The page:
Introverted people can make great salesmen. I was so introverted that I never went to a high school game, dance, event...and I didn't even attend my own high school graduation. Beat that for introverted!

          Use what you have.

          You have an accent, you say? Anything can be used to your advantage. Anything that makes you different.

          The mistake most new salespeople make is that they want to sound like a salesman. No. You want to be different. An accent makes you sound intelligent, and forces the listener to pay more attention. Accents are interesting.

          Me? I sound very matter of fact when I sell. Friendly, but not more than usual.

          Matching and mirroring can help build rapport, but so can just being a nice guy.

          And almost nobody can pull off acting. What happens the next time you talk to the customer? Are you still acting? How about at company functions?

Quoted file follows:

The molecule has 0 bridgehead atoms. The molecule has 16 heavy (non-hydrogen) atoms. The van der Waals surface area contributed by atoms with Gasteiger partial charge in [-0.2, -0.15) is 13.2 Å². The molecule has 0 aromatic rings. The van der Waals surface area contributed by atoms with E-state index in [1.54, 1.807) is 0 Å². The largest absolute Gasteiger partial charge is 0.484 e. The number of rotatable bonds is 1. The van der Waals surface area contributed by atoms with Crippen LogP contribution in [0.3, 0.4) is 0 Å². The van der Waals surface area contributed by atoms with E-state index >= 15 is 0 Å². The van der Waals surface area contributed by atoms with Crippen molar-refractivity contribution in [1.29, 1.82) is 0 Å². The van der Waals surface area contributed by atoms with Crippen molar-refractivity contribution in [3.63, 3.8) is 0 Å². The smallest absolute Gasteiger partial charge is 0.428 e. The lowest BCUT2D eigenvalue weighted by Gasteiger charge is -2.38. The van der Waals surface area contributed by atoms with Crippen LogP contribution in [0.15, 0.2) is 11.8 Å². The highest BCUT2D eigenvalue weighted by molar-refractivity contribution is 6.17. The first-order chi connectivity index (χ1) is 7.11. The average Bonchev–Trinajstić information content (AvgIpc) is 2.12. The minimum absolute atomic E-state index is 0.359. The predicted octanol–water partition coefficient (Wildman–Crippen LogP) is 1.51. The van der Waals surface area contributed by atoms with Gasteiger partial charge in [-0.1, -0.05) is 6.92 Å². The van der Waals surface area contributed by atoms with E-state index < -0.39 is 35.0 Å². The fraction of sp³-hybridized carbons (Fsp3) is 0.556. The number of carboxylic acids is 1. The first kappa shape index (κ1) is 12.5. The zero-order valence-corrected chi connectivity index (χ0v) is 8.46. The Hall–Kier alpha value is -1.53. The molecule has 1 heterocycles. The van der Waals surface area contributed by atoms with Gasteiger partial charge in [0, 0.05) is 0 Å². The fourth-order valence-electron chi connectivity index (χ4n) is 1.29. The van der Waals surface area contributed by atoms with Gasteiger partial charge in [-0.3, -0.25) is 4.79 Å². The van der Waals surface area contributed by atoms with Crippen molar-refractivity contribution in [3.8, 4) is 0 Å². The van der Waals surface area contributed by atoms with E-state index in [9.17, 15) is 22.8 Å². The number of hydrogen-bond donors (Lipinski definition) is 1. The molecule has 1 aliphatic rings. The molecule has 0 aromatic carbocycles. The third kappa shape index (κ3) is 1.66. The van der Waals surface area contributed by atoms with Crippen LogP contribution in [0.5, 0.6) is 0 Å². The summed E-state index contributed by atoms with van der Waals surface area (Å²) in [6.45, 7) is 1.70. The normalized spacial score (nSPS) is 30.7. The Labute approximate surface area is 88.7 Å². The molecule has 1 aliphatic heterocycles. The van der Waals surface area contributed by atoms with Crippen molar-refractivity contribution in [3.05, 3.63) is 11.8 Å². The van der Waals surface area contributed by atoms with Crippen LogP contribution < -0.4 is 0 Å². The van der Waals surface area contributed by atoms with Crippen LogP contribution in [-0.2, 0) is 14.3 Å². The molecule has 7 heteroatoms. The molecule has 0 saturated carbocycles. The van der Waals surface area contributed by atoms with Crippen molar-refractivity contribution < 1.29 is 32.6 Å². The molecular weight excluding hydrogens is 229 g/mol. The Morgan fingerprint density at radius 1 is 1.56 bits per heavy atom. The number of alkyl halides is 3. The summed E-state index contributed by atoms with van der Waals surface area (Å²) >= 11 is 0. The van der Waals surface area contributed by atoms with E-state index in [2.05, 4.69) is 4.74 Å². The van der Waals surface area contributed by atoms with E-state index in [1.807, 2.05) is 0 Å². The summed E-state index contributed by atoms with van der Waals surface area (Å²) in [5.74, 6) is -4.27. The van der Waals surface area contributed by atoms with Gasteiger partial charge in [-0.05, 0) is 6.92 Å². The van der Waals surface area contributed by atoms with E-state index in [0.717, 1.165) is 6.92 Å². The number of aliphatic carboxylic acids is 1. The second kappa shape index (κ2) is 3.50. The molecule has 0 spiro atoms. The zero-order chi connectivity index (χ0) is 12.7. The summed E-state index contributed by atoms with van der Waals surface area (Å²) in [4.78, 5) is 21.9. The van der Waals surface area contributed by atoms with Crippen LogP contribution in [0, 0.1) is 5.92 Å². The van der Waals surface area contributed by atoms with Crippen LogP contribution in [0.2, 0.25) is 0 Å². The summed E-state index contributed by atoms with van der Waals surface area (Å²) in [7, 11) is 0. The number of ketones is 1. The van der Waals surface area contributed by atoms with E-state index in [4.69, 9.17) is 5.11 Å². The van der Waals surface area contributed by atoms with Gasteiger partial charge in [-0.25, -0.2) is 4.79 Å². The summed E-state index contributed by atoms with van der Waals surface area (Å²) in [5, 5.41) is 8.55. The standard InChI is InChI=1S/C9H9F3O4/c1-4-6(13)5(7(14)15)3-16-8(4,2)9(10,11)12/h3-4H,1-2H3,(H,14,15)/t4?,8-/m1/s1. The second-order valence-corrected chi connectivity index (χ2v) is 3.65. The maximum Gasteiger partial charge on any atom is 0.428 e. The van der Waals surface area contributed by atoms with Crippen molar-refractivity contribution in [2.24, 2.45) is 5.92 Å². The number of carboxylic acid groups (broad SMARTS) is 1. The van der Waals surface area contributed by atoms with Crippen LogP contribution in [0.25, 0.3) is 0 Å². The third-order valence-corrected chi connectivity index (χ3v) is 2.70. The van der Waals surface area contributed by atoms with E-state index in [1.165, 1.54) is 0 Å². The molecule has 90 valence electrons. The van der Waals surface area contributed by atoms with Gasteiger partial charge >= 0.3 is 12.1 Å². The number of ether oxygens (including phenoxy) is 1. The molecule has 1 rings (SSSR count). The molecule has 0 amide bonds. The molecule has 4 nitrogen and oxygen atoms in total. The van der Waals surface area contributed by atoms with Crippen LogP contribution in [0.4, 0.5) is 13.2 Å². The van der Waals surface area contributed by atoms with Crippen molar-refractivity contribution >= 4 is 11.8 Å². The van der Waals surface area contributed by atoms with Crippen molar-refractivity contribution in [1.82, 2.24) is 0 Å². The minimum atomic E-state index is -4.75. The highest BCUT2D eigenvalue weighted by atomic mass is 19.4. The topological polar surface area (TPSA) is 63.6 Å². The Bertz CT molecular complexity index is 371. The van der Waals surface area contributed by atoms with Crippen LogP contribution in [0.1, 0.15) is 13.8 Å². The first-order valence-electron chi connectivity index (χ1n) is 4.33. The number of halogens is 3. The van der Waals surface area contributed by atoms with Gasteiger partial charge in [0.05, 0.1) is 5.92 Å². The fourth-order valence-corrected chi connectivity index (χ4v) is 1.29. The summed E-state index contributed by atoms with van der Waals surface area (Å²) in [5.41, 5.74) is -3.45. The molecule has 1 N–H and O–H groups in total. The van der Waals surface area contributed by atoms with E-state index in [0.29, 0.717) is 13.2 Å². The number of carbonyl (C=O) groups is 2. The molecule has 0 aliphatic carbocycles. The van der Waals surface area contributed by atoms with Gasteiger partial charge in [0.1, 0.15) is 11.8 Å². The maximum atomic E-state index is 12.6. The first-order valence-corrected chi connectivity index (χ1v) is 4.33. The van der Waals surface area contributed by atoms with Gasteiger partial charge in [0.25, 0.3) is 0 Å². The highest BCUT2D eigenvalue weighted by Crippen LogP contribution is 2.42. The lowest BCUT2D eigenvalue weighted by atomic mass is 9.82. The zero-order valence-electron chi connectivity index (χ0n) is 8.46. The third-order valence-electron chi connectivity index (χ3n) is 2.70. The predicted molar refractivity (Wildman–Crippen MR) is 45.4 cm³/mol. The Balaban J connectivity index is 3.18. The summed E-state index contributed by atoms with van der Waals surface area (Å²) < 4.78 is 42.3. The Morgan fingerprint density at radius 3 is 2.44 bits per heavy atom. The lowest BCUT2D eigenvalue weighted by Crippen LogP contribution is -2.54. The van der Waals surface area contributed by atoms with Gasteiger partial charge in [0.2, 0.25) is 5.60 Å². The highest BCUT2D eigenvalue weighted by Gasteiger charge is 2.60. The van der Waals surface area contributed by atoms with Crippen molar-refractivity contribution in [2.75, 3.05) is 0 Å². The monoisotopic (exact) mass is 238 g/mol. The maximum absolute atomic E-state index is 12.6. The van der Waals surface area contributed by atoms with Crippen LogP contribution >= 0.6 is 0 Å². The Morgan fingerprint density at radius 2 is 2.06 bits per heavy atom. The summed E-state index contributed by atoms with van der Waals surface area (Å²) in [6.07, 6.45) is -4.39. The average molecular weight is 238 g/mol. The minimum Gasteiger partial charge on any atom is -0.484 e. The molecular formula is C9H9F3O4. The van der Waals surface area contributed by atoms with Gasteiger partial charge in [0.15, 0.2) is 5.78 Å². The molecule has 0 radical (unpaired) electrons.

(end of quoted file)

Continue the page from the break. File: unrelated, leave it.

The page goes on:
Don't try to mimic an accent. Speak clearly, show interest, answer questions clearly, ask them to buy like it's the most natural thing in the world.

          The only think I may recommend, is that if you have a high voice (and you're a man), practice lowering your voice a little. A deeper voice gets attention. And so does an accent.

          Eventually, your voice will adapt, and you'll always talk a little deeper.

          But mimicking accents? I wouldn't. Do you talk "professionally" when you sell over the phone?

          Stop talking differently when you sell, than when you are having a conversation with friends.

          There. Now you know the secret.
          subtitles anyone?
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          Mike

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        • Profile picture of the author socialentry
          Originally Posted by Claude Whitacre View Post

          Do you talk "professionally" when you sell over the phone?
          Yeah I think I do albeit I don't do it consciously (anymore). My first sales gig was selling stuff to hospitals and they were big on rehearsing so this "style" stuck for better or for worse.